Roz Foyer explains how the Scottish Trades Union Congress is countering the right with political education on the cost of living crisis.
We live in an age of misinformation and fake news. With the majority of the media still owned by corporate interests and the right, the ability of trade unionists to win our political and economic case relies on our ability to counter the propaganda of the right and to have workplace conversations which arm our members and activists with the arguments they need. It also requires trade union leaders and reps to listen to workers and to build our understanding of the issues they face.
Nowhere is this truer than in building our response to the current cost of living crisis. We know that the current economic crisis is a product of bad policy as well as of the deeply entrenched inequalities of power and wealth which scar our society. We also know that there are alternatives to austerity, to wage depression and to the politics of fear.
There is a growing collectivism among workers. Workers are leading strikes and engaging in broad-based working-class campaigns around the cost of living. A key priority for our movement is to translate these high levels of solidarity and activity into the growth of a sustainable and angry movement for change.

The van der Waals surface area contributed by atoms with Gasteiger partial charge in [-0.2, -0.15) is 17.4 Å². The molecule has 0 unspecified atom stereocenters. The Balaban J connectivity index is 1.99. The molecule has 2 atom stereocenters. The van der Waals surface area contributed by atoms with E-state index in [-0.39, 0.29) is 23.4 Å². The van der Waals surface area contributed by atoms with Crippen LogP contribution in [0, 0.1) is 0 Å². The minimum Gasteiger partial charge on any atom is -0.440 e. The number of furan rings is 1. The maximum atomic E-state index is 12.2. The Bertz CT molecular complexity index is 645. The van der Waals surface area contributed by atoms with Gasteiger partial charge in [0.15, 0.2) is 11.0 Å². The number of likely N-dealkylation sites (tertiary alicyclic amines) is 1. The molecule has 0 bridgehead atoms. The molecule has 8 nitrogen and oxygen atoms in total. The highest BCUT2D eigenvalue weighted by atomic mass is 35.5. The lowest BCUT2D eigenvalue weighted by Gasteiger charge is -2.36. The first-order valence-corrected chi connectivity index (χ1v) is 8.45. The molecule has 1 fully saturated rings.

At the height of the COVID pandemic, the STUC published its People’s Recovery manifesto. It stated:
When trade unionists speak of recovery, we do not mean reverting to life in 2019. We mean recovering, for working class people, the income, wealth and sense of collective purpose stolen from them by decades of political bias towards the rich and powerful.
What was true then is even truer now. The STUC’s Cost of Living political education course examines the history and causes of the cost of living crisis specifically and of our political economy more generally. It examines key global and local factors as well as the arguments, strategies and tactics we need to collectively win the case for change. It is particularly useful for workers involved in current disputes and campaigns, but also looks at how as a movement we can broaden our reach and engage in joint community campaigns by building a shared analysis and vision of the alternative.
Their class is powerful and well-funded, but we have the advantage of numbers. When we are educated, agitated and organised we are more powerful than they dare to imagine. This course, and future courses we hope to run, will help to further build that power and the movement we need to deliver change.
Roz Foyer is General Secretary of the Scottish Trades Union Congress.